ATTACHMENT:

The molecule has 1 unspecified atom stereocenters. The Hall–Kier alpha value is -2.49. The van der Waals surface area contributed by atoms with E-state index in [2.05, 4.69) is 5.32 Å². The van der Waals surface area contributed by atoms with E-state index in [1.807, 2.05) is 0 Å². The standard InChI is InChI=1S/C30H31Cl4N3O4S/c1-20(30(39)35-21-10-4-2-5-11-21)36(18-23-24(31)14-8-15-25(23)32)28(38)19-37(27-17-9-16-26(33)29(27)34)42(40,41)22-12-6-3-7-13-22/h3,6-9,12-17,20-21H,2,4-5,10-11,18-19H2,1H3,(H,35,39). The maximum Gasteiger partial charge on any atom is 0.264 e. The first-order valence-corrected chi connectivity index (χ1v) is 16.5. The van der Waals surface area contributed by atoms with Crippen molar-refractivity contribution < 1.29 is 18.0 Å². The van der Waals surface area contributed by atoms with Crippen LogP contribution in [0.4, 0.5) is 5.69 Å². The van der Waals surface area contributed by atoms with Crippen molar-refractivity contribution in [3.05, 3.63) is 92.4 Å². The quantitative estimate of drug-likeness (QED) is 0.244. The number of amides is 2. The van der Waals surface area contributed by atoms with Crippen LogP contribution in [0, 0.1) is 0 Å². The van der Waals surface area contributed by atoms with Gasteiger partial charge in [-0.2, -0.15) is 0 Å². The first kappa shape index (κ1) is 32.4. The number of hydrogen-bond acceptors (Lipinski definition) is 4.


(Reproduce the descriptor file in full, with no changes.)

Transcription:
The molecule has 1 unspecified atom stereocenters. The Hall–Kier alpha value is -2.49. The van der Waals surface area contributed by atoms with E-state index in [2.05, 4.69) is 5.32 Å². The van der Waals surface area contributed by atoms with E-state index in [1.807, 2.05) is 0 Å². The standard InChI is InChI=1S/C30H31Cl4N3O4S/c1-20(30(39)35-21-10-4-2-5-11-21)36(18-23-24(31)14-8-15-25(23)32)28(38)19-37(27-17-9-16-26(33)29(27)34)42(40,41)22-12-6-3-7-13-22/h3,6-9,12-17,20-21H,2,4-5,10-11,18-19H2,1H3,(H,35,39). The maximum Gasteiger partial charge on any atom is 0.264 e. The first-order valence-corrected chi connectivity index (χ1v) is 16.5. The van der Waals surface area contributed by atoms with Crippen molar-refractivity contribution < 1.29 is 18.0 Å². The van der Waals surface area contributed by atoms with Crippen LogP contribution in [0.4, 0.5) is 5.69 Å². The van der Waals surface area contributed by atoms with Crippen molar-refractivity contribution in [3.05, 3.63) is 92.4 Å². The quantitative estimate of drug-likeness (QED) is 0.244. The number of amides is 2. The van der Waals surface area contributed by atoms with Crippen LogP contribution in [0, 0.1) is 0 Å². The van der Waals surface area contributed by atoms with Gasteiger partial charge in [-0.2, -0.15) is 0 Å². The first kappa shape index (κ1) is 32.4. The number of hydrogen-bond acceptors (Lipinski definition) is 4.